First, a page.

Yongsan’s Creepy crematorium tale
Many of the buildings on Yongsan Garrison in South Korea have been there longer than the U.S. military. Some date back to Japan’s occupation of Korea before and during World War II.
One of those buildings, near the gas station on the garrison’s South Post, has been surrounded by rumors for years.
“I hate being here at night. The hairs on the back of my neck stand up just talking about it,” said Sgt. 1st Class Riviere Cools, 52nd Medical Battalion as he eyed the squat, red-brick building in the center of his unit’s complex of offices. “I don’t believe in that kind of stuff, but in the back of my mind, there are souls here.”
The entire compound, surrounded by a thick, crumbling, brick wall, was a prison during the occupation.
For years, said U.S. Army Garrison spokesman David McNally, soldiers working there have passed along stories claiming that the area, especially the small building in the center, was haunted.
McNally said the building was most likely the prison’s administrative office, but those working around it have a more sinister theory.
“Everybody that’s worked in that building right there has either seen something or heard something,” said Staff Sgt. Sae Kim, 52nd Medical Battalion. “Because that’s where they burned people.”
McNally was quick to point out there was no evidence to suggest that the building was a crematorium, but that doesn’t stop the stories from spreading.
“I haven’t seen any ghosts,” said Sgt. 1st Class Freeman Witherspoon. “But I definitely have heard the rumors. People say they see shadows when they have duty at night.”
The unexplained voice
Stories of strange happenings abound at the base chapel at Camp Zama in Japan.
Strange presences in rooms and doors that mysteriously open and close are part of chapel lore, employees say.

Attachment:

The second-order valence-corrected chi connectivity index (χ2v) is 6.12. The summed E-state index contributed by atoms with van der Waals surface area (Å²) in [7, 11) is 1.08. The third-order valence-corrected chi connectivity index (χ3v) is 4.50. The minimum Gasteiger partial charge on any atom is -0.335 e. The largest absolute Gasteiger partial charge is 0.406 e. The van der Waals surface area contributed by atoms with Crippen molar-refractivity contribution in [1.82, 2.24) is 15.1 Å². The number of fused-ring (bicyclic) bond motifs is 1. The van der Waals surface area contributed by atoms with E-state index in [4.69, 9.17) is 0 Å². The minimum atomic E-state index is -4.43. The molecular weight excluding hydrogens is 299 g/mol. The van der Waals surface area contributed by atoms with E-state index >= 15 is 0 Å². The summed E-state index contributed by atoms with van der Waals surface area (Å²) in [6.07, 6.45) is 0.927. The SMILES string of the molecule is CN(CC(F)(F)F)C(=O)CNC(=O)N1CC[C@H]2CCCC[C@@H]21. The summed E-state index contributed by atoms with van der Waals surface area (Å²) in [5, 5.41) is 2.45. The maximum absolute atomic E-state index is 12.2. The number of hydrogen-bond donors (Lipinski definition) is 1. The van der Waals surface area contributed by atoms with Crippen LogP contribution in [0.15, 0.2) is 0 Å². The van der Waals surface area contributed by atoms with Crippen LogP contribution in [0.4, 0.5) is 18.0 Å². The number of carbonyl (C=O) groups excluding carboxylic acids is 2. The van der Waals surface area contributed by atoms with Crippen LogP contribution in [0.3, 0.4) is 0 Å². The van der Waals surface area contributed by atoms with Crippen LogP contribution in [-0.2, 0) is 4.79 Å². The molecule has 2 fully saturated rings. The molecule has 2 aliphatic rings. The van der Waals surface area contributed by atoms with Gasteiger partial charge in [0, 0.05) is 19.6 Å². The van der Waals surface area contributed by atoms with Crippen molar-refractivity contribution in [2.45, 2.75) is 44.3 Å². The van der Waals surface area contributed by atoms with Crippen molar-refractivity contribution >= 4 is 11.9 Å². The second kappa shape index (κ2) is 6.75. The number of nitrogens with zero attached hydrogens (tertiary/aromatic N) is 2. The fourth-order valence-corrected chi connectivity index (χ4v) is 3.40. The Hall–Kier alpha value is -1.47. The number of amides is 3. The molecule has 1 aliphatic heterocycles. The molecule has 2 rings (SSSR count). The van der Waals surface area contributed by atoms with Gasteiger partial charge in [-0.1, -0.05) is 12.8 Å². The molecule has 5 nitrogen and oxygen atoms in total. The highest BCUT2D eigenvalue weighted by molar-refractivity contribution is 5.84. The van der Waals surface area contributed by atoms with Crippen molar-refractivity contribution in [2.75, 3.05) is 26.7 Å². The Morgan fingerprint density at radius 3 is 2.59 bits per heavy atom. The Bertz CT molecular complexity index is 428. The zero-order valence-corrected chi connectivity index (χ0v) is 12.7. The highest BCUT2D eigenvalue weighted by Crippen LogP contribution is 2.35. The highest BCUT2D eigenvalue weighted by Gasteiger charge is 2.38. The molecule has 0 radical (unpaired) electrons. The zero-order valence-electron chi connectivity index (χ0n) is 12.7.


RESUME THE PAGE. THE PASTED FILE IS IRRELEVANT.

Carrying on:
Some tell stories of strange figures passing by and then disappearing.
“My predecessor said that she used to hear footsteps through the halls late at night,” said Staff Sgt. Desmond West, the Unit Ministry Team noncommissioned officer in charge.
Last year, Spc. Jennifer Villagomez, a funds clerk, said she was working late when a voice emanated from her unplugged computer speakers.
It sounded like a Japanese man, “like a drill sergeant yelling at a private,” she said.
At first, Villagomez said she thought the sounds were a practical joke and called for a sergeant who was the only other person in the building at the time.
“And as I heard him come closer to my office, the voice on the speaker went lower and lower until it went away, just before he walked in the room,” Villagomez said.
She said that since that incident, she tries not to be the last person to in the office at night.
Sgt. Joshua Lee, who works at the chapel with Villagomez, said he didn’t hear the voice that night but has witnessed other strange occurrences.
Chapel lights switch on and doors open seemingly on their own, Lee said.
West, who has worked in the chapel for four years, said he has never seen or heard anything peculiar.
“But the day I start hearing things, I’m running out of here,” he said.